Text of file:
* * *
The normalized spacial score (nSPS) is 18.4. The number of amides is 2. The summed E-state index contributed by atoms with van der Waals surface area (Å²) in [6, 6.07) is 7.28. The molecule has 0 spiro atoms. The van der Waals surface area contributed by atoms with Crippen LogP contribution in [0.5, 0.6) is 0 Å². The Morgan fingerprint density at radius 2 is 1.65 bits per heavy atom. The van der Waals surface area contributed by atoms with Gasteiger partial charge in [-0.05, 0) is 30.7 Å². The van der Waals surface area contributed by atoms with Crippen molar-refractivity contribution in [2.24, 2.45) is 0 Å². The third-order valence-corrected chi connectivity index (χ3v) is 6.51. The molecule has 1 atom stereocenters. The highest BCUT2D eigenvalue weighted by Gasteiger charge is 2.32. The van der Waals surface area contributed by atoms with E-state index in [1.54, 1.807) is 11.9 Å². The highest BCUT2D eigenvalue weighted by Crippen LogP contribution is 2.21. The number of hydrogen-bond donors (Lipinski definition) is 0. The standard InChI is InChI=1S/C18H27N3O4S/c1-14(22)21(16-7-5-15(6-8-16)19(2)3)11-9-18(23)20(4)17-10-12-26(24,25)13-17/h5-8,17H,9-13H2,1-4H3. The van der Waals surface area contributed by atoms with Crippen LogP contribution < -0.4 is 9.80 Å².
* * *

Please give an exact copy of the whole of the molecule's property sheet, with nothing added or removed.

The normalized spacial score (nSPS) is 18.4. The number of amides is 2. The summed E-state index contributed by atoms with van der Waals surface area (Å²) in [6, 6.07) is 7.28. The molecule has 0 spiro atoms. The van der Waals surface area contributed by atoms with Crippen LogP contribution in [0.5, 0.6) is 0 Å². The Morgan fingerprint density at radius 2 is 1.65 bits per heavy atom. The van der Waals surface area contributed by atoms with Gasteiger partial charge in [-0.05, 0) is 30.7 Å². The van der Waals surface area contributed by atoms with Crippen molar-refractivity contribution in [2.24, 2.45) is 0 Å². The third-order valence-corrected chi connectivity index (χ3v) is 6.51. The molecule has 1 atom stereocenters. The highest BCUT2D eigenvalue weighted by Gasteiger charge is 2.32. The van der Waals surface area contributed by atoms with E-state index in [1.54, 1.807) is 11.9 Å². The highest BCUT2D eigenvalue weighted by Crippen LogP contribution is 2.21. The number of hydrogen-bond donors (Lipinski definition) is 0. The standard InChI is InChI=1S/C18H27N3O4S/c1-14(22)21(16-7-5-15(6-8-16)19(2)3)11-9-18(23)20(4)17-10-12-26(24,25)13-17/h5-8,17H,9-13H2,1-4H3. The van der Waals surface area contributed by atoms with Crippen LogP contribution < -0.4 is 9.80 Å².